RALEIGH (WTVD) -- North Carolina Governor Pat McCrory has vetoed a bill that would allow businesses to sue employees who secretly record animal abuse or other illegal activity.
"While I support the purpose of this bill, I believe it does not adequately protect or give clear guidance to honest employees who uncover criminal activity. I am concerned that subjecting these employees to potential civil penalties will create an environment that discourages them from reporting illegal activities," said McCrory.
Several groups had come out in opposition to North Carolina House Bill 405 - also known as the "ag-gag" bill. It doesn't just apply to farms. It also applies to other businesses like restaurants and daycares.
Secret recordings have been repeatedly used in the state by animal rights groups to expose mistreatment on farms. Some of the investigations have led to criminal charges.
The AARP also called on McCrory to veto the bill saying it cast too wide a net and potentially would prevent employees from reporting problems in "nursing homes, hospitals, group homes, medical practices, charter and private schools, daycare centers, and so forth."
"AARP applauds Governor McCrory for vetoing HB 405. This bill has many unintended negative consequences on older adults, families and children. When it comes to protecting the health and safety of our loved ones, we agree with the Governor that we need to create an environment that does not discourage people from reporting illegal activities," the group said in a statement.
Animal rights groups also thanked McCrory.
"We applaud Gov. McCrory for standing up for the principles of promoting transparency and rooting out cruelty, whether to animals or to veterans or to senior citizens. The Humane Society of the United States thanks him for vetoing this overreaching and dangerous bill, which was more about covering up bad actors than anything else," offered Wayne Pacelle, president and CEO of The Humane Society of the United States.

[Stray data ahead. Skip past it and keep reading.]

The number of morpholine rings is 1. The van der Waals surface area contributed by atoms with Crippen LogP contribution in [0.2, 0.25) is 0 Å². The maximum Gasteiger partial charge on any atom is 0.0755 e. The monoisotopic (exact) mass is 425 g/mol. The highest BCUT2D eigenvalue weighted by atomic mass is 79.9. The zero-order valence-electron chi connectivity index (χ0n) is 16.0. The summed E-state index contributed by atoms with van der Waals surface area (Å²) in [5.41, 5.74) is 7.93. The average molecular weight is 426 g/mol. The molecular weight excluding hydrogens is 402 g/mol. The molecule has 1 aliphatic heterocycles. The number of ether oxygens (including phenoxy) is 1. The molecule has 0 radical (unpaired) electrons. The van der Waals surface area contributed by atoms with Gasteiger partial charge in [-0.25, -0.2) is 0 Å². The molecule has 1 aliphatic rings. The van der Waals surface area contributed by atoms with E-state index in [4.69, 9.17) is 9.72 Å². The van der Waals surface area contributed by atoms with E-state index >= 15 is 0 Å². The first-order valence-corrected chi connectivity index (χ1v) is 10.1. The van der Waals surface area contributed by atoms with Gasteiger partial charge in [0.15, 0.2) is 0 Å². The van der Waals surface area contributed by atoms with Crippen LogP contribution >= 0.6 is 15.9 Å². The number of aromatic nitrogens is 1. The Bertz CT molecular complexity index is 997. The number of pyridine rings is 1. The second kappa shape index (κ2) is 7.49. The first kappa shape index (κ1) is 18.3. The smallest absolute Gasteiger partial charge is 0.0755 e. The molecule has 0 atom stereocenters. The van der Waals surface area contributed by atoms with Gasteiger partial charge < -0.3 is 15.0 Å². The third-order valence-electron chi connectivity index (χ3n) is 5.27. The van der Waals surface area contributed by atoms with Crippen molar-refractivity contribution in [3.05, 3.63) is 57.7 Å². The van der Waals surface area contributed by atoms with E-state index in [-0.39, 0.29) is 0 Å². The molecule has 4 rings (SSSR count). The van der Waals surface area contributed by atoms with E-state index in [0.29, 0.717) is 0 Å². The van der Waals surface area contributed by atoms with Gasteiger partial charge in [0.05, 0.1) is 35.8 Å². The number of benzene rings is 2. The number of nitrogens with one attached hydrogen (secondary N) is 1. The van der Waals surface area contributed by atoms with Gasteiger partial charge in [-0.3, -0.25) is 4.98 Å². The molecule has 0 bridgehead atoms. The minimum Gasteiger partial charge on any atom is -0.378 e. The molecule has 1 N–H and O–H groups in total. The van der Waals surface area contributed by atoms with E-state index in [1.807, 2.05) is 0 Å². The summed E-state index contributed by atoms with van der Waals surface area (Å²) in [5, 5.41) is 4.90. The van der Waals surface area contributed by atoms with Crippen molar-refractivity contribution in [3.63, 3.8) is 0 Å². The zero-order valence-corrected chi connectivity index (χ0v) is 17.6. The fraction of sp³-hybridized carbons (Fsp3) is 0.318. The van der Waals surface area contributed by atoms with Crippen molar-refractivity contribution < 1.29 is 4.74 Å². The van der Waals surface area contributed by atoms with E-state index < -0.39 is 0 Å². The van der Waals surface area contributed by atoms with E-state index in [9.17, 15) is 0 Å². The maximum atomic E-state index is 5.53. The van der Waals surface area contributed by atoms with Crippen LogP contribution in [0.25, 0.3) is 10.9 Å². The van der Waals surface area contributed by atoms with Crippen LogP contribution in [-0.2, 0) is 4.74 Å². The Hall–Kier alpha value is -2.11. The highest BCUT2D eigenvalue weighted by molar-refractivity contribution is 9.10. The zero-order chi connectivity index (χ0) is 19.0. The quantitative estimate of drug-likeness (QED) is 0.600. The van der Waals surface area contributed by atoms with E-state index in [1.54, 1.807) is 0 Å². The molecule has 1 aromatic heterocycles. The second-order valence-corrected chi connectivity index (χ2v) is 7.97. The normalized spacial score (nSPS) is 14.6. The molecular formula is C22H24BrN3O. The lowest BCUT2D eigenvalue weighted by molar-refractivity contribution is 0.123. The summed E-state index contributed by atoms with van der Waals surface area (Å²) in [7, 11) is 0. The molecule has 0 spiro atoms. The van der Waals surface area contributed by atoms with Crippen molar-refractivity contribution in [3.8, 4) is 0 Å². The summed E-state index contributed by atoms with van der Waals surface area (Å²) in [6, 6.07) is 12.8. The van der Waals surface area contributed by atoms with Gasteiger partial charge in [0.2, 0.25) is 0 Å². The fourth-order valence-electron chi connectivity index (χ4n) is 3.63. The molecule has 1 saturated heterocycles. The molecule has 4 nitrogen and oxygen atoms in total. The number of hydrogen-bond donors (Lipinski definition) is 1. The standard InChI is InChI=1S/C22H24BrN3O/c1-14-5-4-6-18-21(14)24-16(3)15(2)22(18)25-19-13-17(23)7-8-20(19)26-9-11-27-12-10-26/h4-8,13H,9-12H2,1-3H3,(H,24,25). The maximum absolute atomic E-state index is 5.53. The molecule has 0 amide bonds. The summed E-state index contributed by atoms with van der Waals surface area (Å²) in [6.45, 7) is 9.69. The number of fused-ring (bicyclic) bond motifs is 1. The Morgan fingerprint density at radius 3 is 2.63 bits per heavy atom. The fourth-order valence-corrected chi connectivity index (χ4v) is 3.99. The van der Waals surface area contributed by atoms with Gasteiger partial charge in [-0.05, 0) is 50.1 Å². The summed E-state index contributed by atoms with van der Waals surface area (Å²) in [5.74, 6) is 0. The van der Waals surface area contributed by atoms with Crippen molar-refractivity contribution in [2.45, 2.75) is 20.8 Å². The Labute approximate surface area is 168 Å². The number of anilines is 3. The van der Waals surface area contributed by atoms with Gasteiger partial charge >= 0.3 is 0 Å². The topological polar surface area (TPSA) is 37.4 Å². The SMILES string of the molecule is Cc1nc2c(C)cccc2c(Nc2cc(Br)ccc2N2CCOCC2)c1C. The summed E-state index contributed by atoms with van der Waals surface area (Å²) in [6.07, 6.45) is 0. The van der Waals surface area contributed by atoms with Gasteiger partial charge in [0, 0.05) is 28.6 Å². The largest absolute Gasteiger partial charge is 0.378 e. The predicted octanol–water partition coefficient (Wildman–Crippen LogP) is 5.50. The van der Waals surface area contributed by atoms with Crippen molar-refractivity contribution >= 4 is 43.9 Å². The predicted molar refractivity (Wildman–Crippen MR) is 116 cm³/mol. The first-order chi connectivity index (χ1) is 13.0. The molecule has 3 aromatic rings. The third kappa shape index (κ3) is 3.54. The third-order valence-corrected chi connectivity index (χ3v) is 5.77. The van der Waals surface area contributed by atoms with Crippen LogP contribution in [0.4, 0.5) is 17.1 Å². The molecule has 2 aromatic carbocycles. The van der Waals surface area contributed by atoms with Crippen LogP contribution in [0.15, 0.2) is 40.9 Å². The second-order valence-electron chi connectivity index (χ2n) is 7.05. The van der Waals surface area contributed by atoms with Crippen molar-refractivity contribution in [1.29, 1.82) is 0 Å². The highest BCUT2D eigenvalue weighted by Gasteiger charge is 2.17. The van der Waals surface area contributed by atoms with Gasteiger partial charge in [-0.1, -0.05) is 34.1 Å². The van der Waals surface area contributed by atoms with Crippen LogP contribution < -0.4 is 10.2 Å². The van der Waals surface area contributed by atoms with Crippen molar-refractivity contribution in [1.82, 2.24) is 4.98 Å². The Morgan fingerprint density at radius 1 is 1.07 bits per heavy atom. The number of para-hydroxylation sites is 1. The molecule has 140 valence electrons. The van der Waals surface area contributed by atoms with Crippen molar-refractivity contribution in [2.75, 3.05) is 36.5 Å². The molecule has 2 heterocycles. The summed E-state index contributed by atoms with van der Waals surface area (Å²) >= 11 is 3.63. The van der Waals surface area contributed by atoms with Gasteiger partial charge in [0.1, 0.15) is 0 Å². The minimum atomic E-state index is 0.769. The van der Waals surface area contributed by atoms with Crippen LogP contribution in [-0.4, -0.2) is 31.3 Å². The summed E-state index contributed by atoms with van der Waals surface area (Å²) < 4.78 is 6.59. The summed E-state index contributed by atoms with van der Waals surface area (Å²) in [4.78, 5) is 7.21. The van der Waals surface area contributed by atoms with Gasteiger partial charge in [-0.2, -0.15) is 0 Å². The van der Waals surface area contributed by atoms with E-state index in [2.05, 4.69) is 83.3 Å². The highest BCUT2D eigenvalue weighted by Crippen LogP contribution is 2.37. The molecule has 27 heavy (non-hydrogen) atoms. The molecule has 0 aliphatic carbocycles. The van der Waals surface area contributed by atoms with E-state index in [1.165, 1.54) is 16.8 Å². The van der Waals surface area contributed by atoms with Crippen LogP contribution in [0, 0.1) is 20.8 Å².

"Today is a great day for animals in North Carolina and nationwide. Governor McCrory has restored faith in North Carolina's political system by listening to the will of his constituents and vetoing the dangerous and un-American ag-gag bill," said Nathan Runkle, President of Mercy For Animals.
Mercy for Animals has used secret recordings to expose animal abuse.
Supporters say the law is needed to protect against employment fraud, but critics say it puts business's right to privacy above the public's right to know.
Despite vetoing the bill, the Governor expressed sympathy for businesses who want to prevent secret filming on their property.
"This bill is intended to address a valid concern of our state's businesses - how to discourage those bad actors who seek employment with the intent to engage in corporate espionage or act as an undercover investigator. This practice is unethical and unfair to employers, and is a particular problem for our agricultural industry. It needs to be stopped," said McCrory.
"I encourage the General Assembly to reconsider this bill as soon as possible and add protections for those employees who report illegal activities directly and confidentially to the proper authorities. I stand ready to work with legislators during this process, and I am very optimistic that we can reach a solution that addresses the concerns of our North Carolina employers while still protecting honest employees," McCrory continued.